I nod vigorously at this very valid observation.

‘That’s why we offer rooms covering the full range from one to five stars,’ she adds. This refreshing non-elitist attitude–a rarity in the arts world, if I may say so, my darlings–is also seen in the arrangement of the rooms, which has one-star rooms alongside five-star ones. The hotel offices are set up as an open ‘flexispace’.


Dancing around Architecture
MVRDV’s involvement from early on was also a good move. The design bureau is famous for creating interesting spaces where few others could, or dared to. Take their senior citizen home Oklahoma (1997) in Amsterdam, which ingeniously provided the required number of living units on a limited ground space by cantilevering rooms off the side of building — to wacky effect. Even wackier was the way the bureau helped to put Dutch architecture back on the map at the Hanover World Expo 2000 with their Dutch Big Mac, which had various entertaining (but still functional) elements like watermills and windmills on the roof for generating electricity, a theatre on the fourth floor, an oak forest on the third floor, flowers on the second floor, and a few dunes on the first floor, along with some cafes and shops. In essence it was just a very posh Vrieshuis Amerika.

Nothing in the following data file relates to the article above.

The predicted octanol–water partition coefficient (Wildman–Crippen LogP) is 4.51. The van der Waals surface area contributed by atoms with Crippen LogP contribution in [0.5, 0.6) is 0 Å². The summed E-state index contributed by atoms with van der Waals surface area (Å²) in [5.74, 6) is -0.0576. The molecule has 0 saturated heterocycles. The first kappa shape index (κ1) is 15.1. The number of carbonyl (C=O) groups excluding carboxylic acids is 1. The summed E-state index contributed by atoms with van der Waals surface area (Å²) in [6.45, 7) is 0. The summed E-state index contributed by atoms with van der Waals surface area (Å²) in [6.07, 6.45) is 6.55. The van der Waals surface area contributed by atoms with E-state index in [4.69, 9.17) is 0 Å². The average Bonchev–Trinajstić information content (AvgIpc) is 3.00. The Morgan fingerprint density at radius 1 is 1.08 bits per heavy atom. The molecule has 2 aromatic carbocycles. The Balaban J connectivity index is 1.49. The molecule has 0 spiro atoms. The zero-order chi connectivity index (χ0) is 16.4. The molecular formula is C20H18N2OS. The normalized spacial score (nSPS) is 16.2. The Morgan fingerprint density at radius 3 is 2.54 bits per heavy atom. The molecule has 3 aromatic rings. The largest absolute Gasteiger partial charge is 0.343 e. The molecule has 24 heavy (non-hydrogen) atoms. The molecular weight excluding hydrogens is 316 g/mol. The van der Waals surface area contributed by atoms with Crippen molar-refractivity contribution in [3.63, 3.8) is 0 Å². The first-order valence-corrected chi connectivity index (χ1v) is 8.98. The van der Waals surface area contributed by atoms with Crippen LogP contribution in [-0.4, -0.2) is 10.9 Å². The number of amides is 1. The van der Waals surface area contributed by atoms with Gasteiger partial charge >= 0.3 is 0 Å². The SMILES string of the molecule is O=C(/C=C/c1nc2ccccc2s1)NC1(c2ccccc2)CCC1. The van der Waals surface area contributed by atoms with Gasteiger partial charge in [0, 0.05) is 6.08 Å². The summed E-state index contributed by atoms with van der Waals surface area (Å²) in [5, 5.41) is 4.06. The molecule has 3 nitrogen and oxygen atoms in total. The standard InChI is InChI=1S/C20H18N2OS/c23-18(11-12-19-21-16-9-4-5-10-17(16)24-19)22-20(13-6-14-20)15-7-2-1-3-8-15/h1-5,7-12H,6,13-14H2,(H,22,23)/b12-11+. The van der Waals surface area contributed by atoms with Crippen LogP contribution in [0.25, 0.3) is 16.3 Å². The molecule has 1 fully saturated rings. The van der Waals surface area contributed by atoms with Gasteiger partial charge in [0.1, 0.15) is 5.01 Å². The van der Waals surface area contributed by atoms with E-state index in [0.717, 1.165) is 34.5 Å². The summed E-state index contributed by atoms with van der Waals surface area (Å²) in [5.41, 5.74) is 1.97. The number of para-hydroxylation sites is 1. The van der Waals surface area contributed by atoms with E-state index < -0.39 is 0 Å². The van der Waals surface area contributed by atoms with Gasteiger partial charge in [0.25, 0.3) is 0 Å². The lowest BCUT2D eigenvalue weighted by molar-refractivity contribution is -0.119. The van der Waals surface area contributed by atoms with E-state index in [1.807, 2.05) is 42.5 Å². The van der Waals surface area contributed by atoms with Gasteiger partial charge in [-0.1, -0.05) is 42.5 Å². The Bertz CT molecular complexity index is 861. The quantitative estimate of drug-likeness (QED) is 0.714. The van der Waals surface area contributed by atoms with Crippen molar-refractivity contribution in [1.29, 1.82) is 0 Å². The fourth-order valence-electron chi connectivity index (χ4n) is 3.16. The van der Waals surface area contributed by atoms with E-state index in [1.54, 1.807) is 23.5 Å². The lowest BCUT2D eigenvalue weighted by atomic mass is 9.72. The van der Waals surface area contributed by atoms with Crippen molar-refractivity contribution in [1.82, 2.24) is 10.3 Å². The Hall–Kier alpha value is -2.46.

MVRDV are so interesting that no one could possibly hold it against them that they are reputed to be Brad Pitt’s favourite architectural bureau. Like that other Dutch architecture biggie, Rem Koolhaas, they drape descriptions of their buildings in dense rhetoric. How about this gem from their state-of-the-art website, for instance? ‘A pragmatic transcription in a spatial matrix consisting of the superposition of the diagrams.’ Anyone know what that means?